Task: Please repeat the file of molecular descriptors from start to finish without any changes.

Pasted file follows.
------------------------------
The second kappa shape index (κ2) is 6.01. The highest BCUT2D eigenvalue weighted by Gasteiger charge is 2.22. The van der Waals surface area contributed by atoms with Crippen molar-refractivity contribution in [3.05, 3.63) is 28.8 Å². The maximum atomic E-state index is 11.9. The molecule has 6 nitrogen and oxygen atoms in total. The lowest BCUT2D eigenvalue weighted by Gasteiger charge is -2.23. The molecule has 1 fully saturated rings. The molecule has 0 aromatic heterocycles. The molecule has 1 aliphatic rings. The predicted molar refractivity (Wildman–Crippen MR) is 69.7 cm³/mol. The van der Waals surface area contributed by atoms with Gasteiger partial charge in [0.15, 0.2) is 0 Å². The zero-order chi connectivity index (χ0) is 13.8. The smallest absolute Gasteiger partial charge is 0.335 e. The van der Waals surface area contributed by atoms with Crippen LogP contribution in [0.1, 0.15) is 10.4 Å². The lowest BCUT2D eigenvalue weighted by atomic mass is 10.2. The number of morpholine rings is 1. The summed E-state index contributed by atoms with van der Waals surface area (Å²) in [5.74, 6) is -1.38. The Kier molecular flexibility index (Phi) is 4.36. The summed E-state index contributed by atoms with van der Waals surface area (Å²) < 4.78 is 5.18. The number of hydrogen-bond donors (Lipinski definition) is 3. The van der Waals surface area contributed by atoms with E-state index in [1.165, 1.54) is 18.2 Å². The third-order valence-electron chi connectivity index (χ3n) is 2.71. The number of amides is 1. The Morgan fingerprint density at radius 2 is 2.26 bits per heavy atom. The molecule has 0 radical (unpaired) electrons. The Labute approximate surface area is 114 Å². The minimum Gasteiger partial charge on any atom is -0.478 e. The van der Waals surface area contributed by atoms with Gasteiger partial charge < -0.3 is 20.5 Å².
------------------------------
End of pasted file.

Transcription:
The second kappa shape index (κ2) is 6.01. The highest BCUT2D eigenvalue weighted by Gasteiger charge is 2.22. The van der Waals surface area contributed by atoms with Crippen molar-refractivity contribution in [3.05, 3.63) is 28.8 Å². The maximum atomic E-state index is 11.9. The molecule has 6 nitrogen and oxygen atoms in total. The lowest BCUT2D eigenvalue weighted by Gasteiger charge is -2.23. The molecule has 1 fully saturated rings. The molecule has 0 aromatic heterocycles. The molecule has 1 aliphatic rings. The predicted molar refractivity (Wildman–Crippen MR) is 69.7 cm³/mol. The van der Waals surface area contributed by atoms with Gasteiger partial charge in [0.15, 0.2) is 0 Å². The zero-order chi connectivity index (χ0) is 13.8. The smallest absolute Gasteiger partial charge is 0.335 e. The van der Waals surface area contributed by atoms with Crippen LogP contribution in [0.1, 0.15) is 10.4 Å². The lowest BCUT2D eigenvalue weighted by atomic mass is 10.2. The number of morpholine rings is 1. The summed E-state index contributed by atoms with van der Waals surface area (Å²) in [5.74, 6) is -1.38. The Kier molecular flexibility index (Phi) is 4.36. The summed E-state index contributed by atoms with van der Waals surface area (Å²) < 4.78 is 5.18. The number of hydrogen-bond donors (Lipinski definition) is 3. The van der Waals surface area contributed by atoms with E-state index in [1.165, 1.54) is 18.2 Å². The third-order valence-electron chi connectivity index (χ3n) is 2.71. The number of amides is 1. The Morgan fingerprint density at radius 2 is 2.26 bits per heavy atom. The molecule has 0 radical (unpaired) electrons. The Labute approximate surface area is 114 Å². The minimum Gasteiger partial charge on any atom is -0.478 e. The van der Waals surface area contributed by atoms with Gasteiger partial charge < -0.3 is 20.5 Å².